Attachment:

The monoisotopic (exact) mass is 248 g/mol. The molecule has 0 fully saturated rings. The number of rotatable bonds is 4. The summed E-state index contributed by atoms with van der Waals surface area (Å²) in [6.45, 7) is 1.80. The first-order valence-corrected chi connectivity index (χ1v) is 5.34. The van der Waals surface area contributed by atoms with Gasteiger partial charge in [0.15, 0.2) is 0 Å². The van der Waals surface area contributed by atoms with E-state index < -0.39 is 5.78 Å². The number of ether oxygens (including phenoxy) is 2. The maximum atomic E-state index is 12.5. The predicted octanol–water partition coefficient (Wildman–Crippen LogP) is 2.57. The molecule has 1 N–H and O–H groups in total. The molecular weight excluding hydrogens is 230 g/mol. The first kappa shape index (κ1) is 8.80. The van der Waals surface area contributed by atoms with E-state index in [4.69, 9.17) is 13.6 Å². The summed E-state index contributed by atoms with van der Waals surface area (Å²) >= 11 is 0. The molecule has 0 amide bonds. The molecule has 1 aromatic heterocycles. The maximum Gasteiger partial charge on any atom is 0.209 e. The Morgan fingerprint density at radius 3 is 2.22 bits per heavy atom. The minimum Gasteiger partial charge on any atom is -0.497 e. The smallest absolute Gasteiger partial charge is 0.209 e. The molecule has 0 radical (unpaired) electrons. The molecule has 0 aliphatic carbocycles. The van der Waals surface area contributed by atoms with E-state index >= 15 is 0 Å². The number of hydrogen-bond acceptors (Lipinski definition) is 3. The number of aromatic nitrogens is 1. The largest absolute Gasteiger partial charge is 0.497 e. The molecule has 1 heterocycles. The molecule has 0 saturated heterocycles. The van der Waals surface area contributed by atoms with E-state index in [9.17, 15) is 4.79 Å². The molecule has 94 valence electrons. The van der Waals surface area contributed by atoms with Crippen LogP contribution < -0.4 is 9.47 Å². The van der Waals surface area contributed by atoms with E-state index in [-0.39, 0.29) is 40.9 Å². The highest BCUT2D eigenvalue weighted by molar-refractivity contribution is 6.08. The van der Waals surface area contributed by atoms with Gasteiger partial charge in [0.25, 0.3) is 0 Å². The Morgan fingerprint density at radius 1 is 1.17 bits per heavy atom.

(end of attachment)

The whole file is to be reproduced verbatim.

The monoisotopic (exact) mass is 248 g/mol. The molecule has 0 fully saturated rings. The number of rotatable bonds is 4. The summed E-state index contributed by atoms with van der Waals surface area (Å²) in [6.45, 7) is 1.80. The first-order valence-corrected chi connectivity index (χ1v) is 5.34. The van der Waals surface area contributed by atoms with Gasteiger partial charge in [0.15, 0.2) is 0 Å². The van der Waals surface area contributed by atoms with E-state index < -0.39 is 5.78 Å². The number of ether oxygens (including phenoxy) is 2. The maximum atomic E-state index is 12.5. The predicted octanol–water partition coefficient (Wildman–Crippen LogP) is 2.57. The molecule has 1 N–H and O–H groups in total. The molecular weight excluding hydrogens is 230 g/mol. The first kappa shape index (κ1) is 8.80. The van der Waals surface area contributed by atoms with E-state index in [4.69, 9.17) is 13.6 Å². The summed E-state index contributed by atoms with van der Waals surface area (Å²) >= 11 is 0. The molecule has 0 amide bonds. The molecule has 1 aromatic heterocycles. The maximum Gasteiger partial charge on any atom is 0.209 e. The Morgan fingerprint density at radius 3 is 2.22 bits per heavy atom. The minimum Gasteiger partial charge on any atom is -0.497 e. The smallest absolute Gasteiger partial charge is 0.209 e. The molecule has 0 radical (unpaired) electrons. The molecule has 0 aliphatic carbocycles. The van der Waals surface area contributed by atoms with E-state index >= 15 is 0 Å². The number of hydrogen-bond acceptors (Lipinski definition) is 3. The number of aromatic nitrogens is 1. The largest absolute Gasteiger partial charge is 0.497 e. The molecule has 1 heterocycles. The molecule has 0 saturated heterocycles. The van der Waals surface area contributed by atoms with E-state index in [9.17, 15) is 4.79 Å². The molecule has 94 valence electrons. The van der Waals surface area contributed by atoms with Crippen LogP contribution < -0.4 is 9.47 Å². The van der Waals surface area contributed by atoms with E-state index in [-0.39, 0.29) is 40.9 Å². The highest BCUT2D eigenvalue weighted by molar-refractivity contribution is 6.08. The van der Waals surface area contributed by atoms with Gasteiger partial charge in [0.25, 0.3) is 0 Å². The Morgan fingerprint density at radius 1 is 1.17 bits per heavy atom.